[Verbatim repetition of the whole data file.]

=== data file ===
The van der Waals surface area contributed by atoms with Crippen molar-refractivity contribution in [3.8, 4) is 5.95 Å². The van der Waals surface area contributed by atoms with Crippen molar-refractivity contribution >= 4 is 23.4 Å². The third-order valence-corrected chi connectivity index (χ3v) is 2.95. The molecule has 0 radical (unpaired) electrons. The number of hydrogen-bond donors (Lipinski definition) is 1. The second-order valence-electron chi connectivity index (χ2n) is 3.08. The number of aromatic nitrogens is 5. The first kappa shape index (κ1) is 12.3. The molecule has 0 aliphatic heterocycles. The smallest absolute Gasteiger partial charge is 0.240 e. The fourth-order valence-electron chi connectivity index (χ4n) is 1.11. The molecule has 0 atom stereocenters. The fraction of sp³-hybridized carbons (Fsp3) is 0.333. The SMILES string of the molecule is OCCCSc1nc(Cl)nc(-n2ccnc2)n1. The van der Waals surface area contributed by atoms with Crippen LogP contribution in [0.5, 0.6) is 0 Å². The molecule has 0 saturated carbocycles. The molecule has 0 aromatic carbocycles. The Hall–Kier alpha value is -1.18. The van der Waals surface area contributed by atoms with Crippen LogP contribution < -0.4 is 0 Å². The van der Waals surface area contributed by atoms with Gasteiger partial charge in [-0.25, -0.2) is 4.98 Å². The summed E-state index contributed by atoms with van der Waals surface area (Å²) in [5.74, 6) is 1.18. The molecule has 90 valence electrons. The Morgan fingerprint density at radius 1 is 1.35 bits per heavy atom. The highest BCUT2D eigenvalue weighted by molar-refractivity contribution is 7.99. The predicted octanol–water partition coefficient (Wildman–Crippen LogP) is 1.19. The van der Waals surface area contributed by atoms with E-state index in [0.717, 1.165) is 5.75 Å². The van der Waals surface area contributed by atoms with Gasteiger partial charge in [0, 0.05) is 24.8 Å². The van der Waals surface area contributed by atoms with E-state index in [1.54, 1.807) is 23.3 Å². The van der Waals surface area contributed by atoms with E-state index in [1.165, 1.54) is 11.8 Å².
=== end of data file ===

The van der Waals surface area contributed by atoms with Crippen molar-refractivity contribution in [3.8, 4) is 5.95 Å². The van der Waals surface area contributed by atoms with Crippen molar-refractivity contribution >= 4 is 23.4 Å². The third-order valence-corrected chi connectivity index (χ3v) is 2.95. The molecule has 0 radical (unpaired) electrons. The number of hydrogen-bond donors (Lipinski definition) is 1. The second-order valence-electron chi connectivity index (χ2n) is 3.08. The number of aromatic nitrogens is 5. The first kappa shape index (κ1) is 12.3. The molecule has 0 aliphatic heterocycles. The smallest absolute Gasteiger partial charge is 0.240 e. The fourth-order valence-electron chi connectivity index (χ4n) is 1.11. The molecule has 0 atom stereocenters. The fraction of sp³-hybridized carbons (Fsp3) is 0.333. The SMILES string of the molecule is OCCCSc1nc(Cl)nc(-n2ccnc2)n1. The van der Waals surface area contributed by atoms with Crippen LogP contribution in [0.5, 0.6) is 0 Å². The molecule has 0 saturated carbocycles. The molecule has 0 aromatic carbocycles. The Hall–Kier alpha value is -1.18. The van der Waals surface area contributed by atoms with Crippen LogP contribution < -0.4 is 0 Å². The van der Waals surface area contributed by atoms with Gasteiger partial charge in [-0.25, -0.2) is 4.98 Å². The summed E-state index contributed by atoms with van der Waals surface area (Å²) in [5.74, 6) is 1.18. The molecule has 90 valence electrons. The Morgan fingerprint density at radius 1 is 1.35 bits per heavy atom. The highest BCUT2D eigenvalue weighted by molar-refractivity contribution is 7.99. The predicted octanol–water partition coefficient (Wildman–Crippen LogP) is 1.19. The van der Waals surface area contributed by atoms with E-state index in [0.717, 1.165) is 5.75 Å². The van der Waals surface area contributed by atoms with Gasteiger partial charge in [0, 0.05) is 24.8 Å². The van der Waals surface area contributed by atoms with E-state index in [1.54, 1.807) is 23.3 Å². The van der Waals surface area contributed by atoms with E-state index in [1.165, 1.54) is 11.8 Å².